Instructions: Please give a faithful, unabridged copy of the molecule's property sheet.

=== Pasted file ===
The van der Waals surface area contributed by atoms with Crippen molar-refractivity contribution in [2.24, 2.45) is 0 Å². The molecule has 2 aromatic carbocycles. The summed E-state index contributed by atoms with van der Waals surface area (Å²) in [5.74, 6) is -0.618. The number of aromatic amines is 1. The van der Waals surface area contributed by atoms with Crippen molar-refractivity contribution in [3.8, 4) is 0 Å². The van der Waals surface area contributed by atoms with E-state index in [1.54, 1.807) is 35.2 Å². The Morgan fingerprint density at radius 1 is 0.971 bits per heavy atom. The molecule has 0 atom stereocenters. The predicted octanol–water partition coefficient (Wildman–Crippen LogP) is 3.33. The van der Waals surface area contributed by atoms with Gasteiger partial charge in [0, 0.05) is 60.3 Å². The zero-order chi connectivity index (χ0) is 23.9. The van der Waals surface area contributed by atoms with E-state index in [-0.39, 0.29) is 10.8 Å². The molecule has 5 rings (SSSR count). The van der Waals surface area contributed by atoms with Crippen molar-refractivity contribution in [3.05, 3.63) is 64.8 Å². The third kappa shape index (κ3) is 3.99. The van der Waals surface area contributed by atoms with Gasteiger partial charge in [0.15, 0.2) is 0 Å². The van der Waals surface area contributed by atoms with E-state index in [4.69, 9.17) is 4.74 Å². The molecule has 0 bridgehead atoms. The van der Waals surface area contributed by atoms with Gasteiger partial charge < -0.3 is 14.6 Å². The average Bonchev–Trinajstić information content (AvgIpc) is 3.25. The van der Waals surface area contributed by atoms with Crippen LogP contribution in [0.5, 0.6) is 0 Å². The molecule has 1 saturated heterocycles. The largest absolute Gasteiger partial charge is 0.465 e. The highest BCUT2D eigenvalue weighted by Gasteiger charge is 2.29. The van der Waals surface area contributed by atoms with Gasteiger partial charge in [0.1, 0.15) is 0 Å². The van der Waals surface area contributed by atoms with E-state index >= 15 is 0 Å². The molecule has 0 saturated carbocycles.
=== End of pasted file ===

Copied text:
The van der Waals surface area contributed by atoms with Crippen molar-refractivity contribution in [2.24, 2.45) is 0 Å². The molecule has 2 aromatic carbocycles. The summed E-state index contributed by atoms with van der Waals surface area (Å²) in [5.74, 6) is -0.618. The number of aromatic amines is 1. The van der Waals surface area contributed by atoms with Crippen molar-refractivity contribution in [3.8, 4) is 0 Å². The van der Waals surface area contributed by atoms with E-state index in [1.54, 1.807) is 35.2 Å². The Morgan fingerprint density at radius 1 is 0.971 bits per heavy atom. The molecule has 0 atom stereocenters. The predicted octanol–water partition coefficient (Wildman–Crippen LogP) is 3.33. The van der Waals surface area contributed by atoms with Gasteiger partial charge in [0, 0.05) is 60.3 Å². The zero-order chi connectivity index (χ0) is 23.9. The van der Waals surface area contributed by atoms with E-state index in [-0.39, 0.29) is 10.8 Å². The molecule has 5 rings (SSSR count). The van der Waals surface area contributed by atoms with Crippen molar-refractivity contribution in [3.05, 3.63) is 64.8 Å². The third kappa shape index (κ3) is 3.99. The van der Waals surface area contributed by atoms with Gasteiger partial charge in [0.15, 0.2) is 0 Å². The van der Waals surface area contributed by atoms with E-state index in [4.69, 9.17) is 4.74 Å². The molecule has 0 bridgehead atoms. The van der Waals surface area contributed by atoms with Gasteiger partial charge < -0.3 is 14.6 Å². The average Bonchev–Trinajstić information content (AvgIpc) is 3.25. The van der Waals surface area contributed by atoms with Crippen LogP contribution in [0.5, 0.6) is 0 Å². The molecule has 1 saturated heterocycles. The largest absolute Gasteiger partial charge is 0.465 e. The highest BCUT2D eigenvalue weighted by Gasteiger charge is 2.29. The van der Waals surface area contributed by atoms with Gasteiger partial charge in [0.1, 0.15) is 0 Å². The van der Waals surface area contributed by atoms with E-state index >= 15 is 0 Å². The molecule has 0 saturated carbocycles.